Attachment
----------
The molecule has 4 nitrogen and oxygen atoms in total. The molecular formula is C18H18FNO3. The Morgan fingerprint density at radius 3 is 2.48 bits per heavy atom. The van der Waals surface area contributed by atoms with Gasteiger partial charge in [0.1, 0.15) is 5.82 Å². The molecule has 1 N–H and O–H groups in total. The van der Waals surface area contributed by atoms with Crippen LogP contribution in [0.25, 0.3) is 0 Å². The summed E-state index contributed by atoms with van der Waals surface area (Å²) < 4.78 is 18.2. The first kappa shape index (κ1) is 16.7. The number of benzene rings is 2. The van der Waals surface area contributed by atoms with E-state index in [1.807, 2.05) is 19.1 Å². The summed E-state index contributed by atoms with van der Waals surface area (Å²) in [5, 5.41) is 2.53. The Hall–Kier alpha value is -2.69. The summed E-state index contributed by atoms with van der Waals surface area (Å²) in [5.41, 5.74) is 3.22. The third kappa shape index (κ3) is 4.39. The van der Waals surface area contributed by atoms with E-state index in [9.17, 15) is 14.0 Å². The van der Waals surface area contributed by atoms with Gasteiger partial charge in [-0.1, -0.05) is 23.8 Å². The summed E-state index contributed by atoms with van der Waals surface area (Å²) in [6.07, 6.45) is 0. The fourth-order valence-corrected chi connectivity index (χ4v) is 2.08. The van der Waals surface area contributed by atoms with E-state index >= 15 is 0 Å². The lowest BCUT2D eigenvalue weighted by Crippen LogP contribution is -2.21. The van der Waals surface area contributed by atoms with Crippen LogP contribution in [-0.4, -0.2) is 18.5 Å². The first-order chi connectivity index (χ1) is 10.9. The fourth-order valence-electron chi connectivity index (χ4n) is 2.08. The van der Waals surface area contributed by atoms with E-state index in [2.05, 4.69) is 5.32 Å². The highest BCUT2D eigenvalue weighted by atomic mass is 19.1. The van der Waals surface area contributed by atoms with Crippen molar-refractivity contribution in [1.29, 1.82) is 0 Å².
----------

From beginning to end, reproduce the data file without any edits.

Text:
The molecule has 4 nitrogen and oxygen atoms in total. The molecular formula is C18H18FNO3. The Morgan fingerprint density at radius 3 is 2.48 bits per heavy atom. The van der Waals surface area contributed by atoms with Gasteiger partial charge in [0.1, 0.15) is 5.82 Å². The molecule has 1 N–H and O–H groups in total. The van der Waals surface area contributed by atoms with Crippen LogP contribution in [0.25, 0.3) is 0 Å². The summed E-state index contributed by atoms with van der Waals surface area (Å²) < 4.78 is 18.2. The first kappa shape index (κ1) is 16.7. The number of benzene rings is 2. The van der Waals surface area contributed by atoms with E-state index in [1.807, 2.05) is 19.1 Å². The summed E-state index contributed by atoms with van der Waals surface area (Å²) in [5, 5.41) is 2.53. The Hall–Kier alpha value is -2.69. The summed E-state index contributed by atoms with van der Waals surface area (Å²) in [5.41, 5.74) is 3.22. The third kappa shape index (κ3) is 4.39. The van der Waals surface area contributed by atoms with E-state index in [9.17, 15) is 14.0 Å². The van der Waals surface area contributed by atoms with Gasteiger partial charge in [-0.1, -0.05) is 23.8 Å². The summed E-state index contributed by atoms with van der Waals surface area (Å²) in [6.07, 6.45) is 0. The fourth-order valence-corrected chi connectivity index (χ4v) is 2.08. The van der Waals surface area contributed by atoms with E-state index >= 15 is 0 Å². The lowest BCUT2D eigenvalue weighted by Crippen LogP contribution is -2.21. The van der Waals surface area contributed by atoms with Crippen LogP contribution in [-0.4, -0.2) is 18.5 Å². The first-order chi connectivity index (χ1) is 10.9. The fourth-order valence-electron chi connectivity index (χ4n) is 2.08. The van der Waals surface area contributed by atoms with E-state index in [2.05, 4.69) is 5.32 Å². The highest BCUT2D eigenvalue weighted by atomic mass is 19.1. The van der Waals surface area contributed by atoms with Crippen molar-refractivity contribution in [1.29, 1.82) is 0 Å².